Television Truths: Forms of Knowledge in Popular Culture

By Collins, Kathleen | Journalism and Mass Communication Quarterly, Autumn 2010 | Go to article overview

Television Truths: Forms of Knowledge in Popular Culture


Collins, Kathleen, Journalism and Mass Communication Quarterly


* Television Truths: Forms of Knowledge in Popular Culture. John Hartley. Maiden, MA: Blackwell Publishing, 2008. 290 pp. $36.95 pbk.

John Hartley's name has been on the short list of influential television studies scholars for over thirty years. He has held numerous academic posts and is now distinguished professor, Australian Research Council Federation FeUow, and research director of the Centre of Excellence for Creative Industries and Innovation at Queensland University of Technology in Brisbane, Australia. He has earned the right to use a similarly authoritative and profound primary title for his most recent book.

What is "truth" with regard to a medium? In Television Truths, Hartley addresses the TV via lenses of epistemology, ethics/politics, aesthetics, and metaphysics. He does so by dividing the book into four parts, each headed by a question: Is TV true? Is TV a polity? Is TV beautiful? What can TV be? While perhaps not entirely or definitively answered, they are the types of questions that cut to the very core of television's being. Hartley covers both the breadth and depth in an eminently portable book.

By turns Hartley teaches, theorizes, and muses. He provides, for example, a mini-primer on TV ratings systems and useful definitions of "globalization" and "mediasphere," as weU as an analytical passage on the movement of social identity from the poUtical arena to the cultural arena, often within the same page. Using specific details from programs in the United States, Australia, China, and the United Kingdom, he expounds on his baiUwick of the interplay between television and the public, and its effect on the collective - or what's left of it in today's fragmented media world. Most of what Hartley wrestles with in some way touches upon the consumer-citizen binary. After all, he coined "democratainment" in his 1999 Uses of Television, and it has proven to be perhaps the foundation of his work and a succinct description of at least one school of thought. In this book he spends abundant time on "plebiscitary" formats (those constructed by or around public opinion sampling). He discusses the use of entertainment to reach the popular voter, the popularity of voting for pleasure, DIY participation in reality TV, and connections between voting skepticism in American Idol and in U.S. elections. With regard to news, he observes that today's media content is shaped by editorial practices rather than authorship, and consequently our most trusted sources are organizations as opposed to individuals (which I interpret as CNN: 1, Walter Cronkite: 0).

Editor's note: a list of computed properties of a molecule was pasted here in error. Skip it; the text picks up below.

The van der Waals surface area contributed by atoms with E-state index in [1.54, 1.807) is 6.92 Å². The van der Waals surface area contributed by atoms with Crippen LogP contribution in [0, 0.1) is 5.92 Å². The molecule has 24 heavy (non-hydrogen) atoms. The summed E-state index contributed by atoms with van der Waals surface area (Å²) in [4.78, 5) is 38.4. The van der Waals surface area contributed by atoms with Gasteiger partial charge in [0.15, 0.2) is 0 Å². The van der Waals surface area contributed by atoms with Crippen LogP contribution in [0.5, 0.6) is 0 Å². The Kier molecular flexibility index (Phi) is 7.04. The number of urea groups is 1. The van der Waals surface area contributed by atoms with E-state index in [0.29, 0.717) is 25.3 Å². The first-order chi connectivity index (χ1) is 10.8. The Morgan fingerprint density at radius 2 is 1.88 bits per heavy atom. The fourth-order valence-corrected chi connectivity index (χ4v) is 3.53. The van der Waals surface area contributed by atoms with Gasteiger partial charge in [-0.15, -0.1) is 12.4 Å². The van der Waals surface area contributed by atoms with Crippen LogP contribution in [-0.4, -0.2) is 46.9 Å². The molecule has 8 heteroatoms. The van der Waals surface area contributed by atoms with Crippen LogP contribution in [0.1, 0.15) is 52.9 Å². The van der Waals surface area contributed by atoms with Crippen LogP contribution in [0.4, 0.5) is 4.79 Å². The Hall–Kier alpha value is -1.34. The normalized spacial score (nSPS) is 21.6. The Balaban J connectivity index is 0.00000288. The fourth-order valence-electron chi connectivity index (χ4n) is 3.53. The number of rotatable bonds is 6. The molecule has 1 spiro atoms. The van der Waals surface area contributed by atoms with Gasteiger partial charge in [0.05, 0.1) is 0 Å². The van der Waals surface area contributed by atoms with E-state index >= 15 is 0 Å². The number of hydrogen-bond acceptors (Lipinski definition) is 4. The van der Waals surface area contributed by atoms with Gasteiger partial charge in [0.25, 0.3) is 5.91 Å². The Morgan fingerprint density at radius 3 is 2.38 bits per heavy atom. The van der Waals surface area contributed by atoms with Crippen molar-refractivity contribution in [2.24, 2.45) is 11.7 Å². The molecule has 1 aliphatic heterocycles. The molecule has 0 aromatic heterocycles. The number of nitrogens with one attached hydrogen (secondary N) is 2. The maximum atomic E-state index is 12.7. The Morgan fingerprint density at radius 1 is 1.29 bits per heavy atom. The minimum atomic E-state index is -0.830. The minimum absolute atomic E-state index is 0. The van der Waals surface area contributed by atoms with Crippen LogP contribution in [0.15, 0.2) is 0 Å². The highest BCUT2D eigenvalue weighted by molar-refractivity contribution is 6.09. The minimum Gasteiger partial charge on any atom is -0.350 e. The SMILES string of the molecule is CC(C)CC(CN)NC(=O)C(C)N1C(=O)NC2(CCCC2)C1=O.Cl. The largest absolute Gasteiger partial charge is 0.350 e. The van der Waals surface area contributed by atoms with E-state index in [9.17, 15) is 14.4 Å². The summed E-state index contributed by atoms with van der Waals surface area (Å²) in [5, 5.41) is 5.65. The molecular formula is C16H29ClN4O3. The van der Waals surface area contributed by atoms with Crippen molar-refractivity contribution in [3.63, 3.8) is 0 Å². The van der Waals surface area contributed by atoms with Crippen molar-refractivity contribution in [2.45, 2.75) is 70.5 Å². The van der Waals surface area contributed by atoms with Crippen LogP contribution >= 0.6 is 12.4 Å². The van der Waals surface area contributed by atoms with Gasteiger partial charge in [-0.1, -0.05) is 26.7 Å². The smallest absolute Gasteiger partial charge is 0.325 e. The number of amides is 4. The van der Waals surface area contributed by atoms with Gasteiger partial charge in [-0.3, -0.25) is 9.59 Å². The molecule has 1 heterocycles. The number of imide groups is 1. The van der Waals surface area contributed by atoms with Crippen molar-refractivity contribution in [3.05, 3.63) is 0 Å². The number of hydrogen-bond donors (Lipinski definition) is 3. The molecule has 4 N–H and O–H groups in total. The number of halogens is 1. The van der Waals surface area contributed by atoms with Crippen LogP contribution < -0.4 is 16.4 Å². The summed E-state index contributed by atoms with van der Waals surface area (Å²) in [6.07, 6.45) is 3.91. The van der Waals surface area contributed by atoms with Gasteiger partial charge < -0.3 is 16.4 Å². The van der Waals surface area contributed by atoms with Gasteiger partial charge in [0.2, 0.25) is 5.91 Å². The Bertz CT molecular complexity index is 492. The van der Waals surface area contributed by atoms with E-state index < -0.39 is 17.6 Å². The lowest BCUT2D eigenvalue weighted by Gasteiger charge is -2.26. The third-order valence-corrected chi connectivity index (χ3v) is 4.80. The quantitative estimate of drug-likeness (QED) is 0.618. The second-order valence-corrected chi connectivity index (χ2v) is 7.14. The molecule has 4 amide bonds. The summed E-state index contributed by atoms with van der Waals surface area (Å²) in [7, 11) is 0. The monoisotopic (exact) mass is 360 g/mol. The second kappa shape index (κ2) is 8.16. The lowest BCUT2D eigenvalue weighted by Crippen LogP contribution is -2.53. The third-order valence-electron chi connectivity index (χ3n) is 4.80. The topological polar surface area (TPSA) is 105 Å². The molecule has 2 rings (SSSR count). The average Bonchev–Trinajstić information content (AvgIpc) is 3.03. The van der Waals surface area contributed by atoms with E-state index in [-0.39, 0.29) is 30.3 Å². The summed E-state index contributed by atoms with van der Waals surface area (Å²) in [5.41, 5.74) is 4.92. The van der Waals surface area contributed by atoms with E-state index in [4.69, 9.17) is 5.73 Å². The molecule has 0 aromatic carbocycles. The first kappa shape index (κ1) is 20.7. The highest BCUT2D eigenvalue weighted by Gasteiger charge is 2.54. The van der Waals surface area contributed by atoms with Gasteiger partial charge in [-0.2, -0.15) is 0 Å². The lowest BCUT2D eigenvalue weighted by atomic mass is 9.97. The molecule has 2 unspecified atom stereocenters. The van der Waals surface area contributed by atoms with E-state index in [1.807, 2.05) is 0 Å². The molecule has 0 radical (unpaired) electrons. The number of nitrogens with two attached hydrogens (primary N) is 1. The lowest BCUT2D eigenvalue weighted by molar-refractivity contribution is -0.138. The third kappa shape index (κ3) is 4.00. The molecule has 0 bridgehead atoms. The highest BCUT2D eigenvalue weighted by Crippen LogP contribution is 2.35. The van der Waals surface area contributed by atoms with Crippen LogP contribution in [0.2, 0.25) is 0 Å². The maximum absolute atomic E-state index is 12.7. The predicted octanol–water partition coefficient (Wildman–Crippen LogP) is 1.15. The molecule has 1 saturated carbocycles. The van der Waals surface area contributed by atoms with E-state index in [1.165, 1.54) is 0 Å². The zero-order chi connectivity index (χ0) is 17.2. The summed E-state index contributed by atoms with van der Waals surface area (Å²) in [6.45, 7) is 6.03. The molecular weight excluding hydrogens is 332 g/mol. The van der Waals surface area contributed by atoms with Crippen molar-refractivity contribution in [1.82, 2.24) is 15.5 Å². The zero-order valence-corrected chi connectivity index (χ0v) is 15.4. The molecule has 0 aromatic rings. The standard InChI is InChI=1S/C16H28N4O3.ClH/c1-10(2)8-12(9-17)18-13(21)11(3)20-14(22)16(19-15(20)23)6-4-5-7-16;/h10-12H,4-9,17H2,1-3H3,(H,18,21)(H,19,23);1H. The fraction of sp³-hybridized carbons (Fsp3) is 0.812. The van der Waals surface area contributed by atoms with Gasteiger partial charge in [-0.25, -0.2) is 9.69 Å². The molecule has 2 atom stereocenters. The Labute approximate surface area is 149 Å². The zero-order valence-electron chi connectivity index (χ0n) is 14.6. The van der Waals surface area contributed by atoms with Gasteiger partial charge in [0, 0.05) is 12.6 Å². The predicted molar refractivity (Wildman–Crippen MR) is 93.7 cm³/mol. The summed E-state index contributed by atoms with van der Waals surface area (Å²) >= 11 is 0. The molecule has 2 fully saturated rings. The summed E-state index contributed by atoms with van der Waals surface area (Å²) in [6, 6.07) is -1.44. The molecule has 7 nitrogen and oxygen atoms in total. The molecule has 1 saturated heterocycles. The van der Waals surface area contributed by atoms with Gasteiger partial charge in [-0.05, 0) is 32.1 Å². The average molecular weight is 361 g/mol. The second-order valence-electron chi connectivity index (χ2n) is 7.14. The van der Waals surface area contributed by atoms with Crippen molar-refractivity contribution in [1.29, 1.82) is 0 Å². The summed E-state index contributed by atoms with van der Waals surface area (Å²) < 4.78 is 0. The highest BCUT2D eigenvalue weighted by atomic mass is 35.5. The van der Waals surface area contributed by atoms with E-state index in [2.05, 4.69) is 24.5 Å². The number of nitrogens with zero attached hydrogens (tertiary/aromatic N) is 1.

Hartley also makes important statements about the mediated environment as a whole, of which television is only an element. He reveals some optimism about the current mediasphere in pointing out its positive attributes. For instance, "People are responding to different speeds of public communication, but this doesn't necessarily mean the end of democracy. It's not dumbing down but speeding up."

While he may not directly answer his four questions, he nonchalantly embeds small truths throughout the text. …

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